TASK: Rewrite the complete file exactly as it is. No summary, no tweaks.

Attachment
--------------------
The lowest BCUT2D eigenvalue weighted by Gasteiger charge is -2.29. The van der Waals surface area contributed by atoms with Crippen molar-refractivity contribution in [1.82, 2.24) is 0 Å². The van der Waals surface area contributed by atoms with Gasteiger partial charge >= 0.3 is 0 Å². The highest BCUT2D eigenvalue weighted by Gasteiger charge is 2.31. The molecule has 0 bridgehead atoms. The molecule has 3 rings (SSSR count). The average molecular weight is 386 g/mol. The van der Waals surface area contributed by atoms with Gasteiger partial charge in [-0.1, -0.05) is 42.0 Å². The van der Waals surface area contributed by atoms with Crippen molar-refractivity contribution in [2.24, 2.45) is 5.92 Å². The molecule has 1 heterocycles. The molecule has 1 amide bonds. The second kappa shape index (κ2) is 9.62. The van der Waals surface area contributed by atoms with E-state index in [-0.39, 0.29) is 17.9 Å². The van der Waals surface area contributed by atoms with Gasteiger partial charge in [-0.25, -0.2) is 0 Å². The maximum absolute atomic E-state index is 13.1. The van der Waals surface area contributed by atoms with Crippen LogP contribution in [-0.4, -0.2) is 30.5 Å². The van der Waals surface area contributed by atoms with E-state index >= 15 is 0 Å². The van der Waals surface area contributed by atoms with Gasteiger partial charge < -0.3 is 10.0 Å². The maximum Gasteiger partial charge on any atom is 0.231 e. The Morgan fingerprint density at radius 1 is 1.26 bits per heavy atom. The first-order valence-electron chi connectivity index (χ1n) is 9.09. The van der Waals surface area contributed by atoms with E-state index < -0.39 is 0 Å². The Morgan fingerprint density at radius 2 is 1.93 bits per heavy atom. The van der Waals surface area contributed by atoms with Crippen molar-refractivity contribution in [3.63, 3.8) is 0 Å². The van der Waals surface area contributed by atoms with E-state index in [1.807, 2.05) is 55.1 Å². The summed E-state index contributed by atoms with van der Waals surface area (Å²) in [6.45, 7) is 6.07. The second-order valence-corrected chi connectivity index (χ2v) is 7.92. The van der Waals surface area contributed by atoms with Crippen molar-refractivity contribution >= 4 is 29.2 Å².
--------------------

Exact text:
The lowest BCUT2D eigenvalue weighted by Gasteiger charge is -2.29. The van der Waals surface area contributed by atoms with Crippen molar-refractivity contribution in [1.82, 2.24) is 0 Å². The van der Waals surface area contributed by atoms with Gasteiger partial charge >= 0.3 is 0 Å². The highest BCUT2D eigenvalue weighted by Gasteiger charge is 2.31. The molecule has 0 bridgehead atoms. The molecule has 3 rings (SSSR count). The average molecular weight is 386 g/mol. The van der Waals surface area contributed by atoms with Gasteiger partial charge in [-0.1, -0.05) is 42.0 Å². The van der Waals surface area contributed by atoms with Crippen molar-refractivity contribution in [2.24, 2.45) is 5.92 Å². The molecule has 1 heterocycles. The molecule has 1 amide bonds. The second kappa shape index (κ2) is 9.62. The van der Waals surface area contributed by atoms with E-state index in [-0.39, 0.29) is 17.9 Å². The van der Waals surface area contributed by atoms with Gasteiger partial charge in [-0.25, -0.2) is 0 Å². The maximum absolute atomic E-state index is 13.1. The van der Waals surface area contributed by atoms with Crippen LogP contribution in [-0.4, -0.2) is 30.5 Å². The van der Waals surface area contributed by atoms with E-state index >= 15 is 0 Å². The van der Waals surface area contributed by atoms with Gasteiger partial charge < -0.3 is 10.0 Å². The maximum Gasteiger partial charge on any atom is 0.231 e. The Morgan fingerprint density at radius 1 is 1.26 bits per heavy atom. The first-order valence-electron chi connectivity index (χ1n) is 9.09. The van der Waals surface area contributed by atoms with E-state index < -0.39 is 0 Å². The Morgan fingerprint density at radius 2 is 1.93 bits per heavy atom. The van der Waals surface area contributed by atoms with Crippen molar-refractivity contribution in [3.63, 3.8) is 0 Å². The van der Waals surface area contributed by atoms with E-state index in [1.807, 2.05) is 55.1 Å². The summed E-state index contributed by atoms with van der Waals surface area (Å²) in [6.45, 7) is 6.07. The second-order valence-corrected chi connectivity index (χ2v) is 7.92. The van der Waals surface area contributed by atoms with Crippen molar-refractivity contribution >= 4 is 29.2 Å².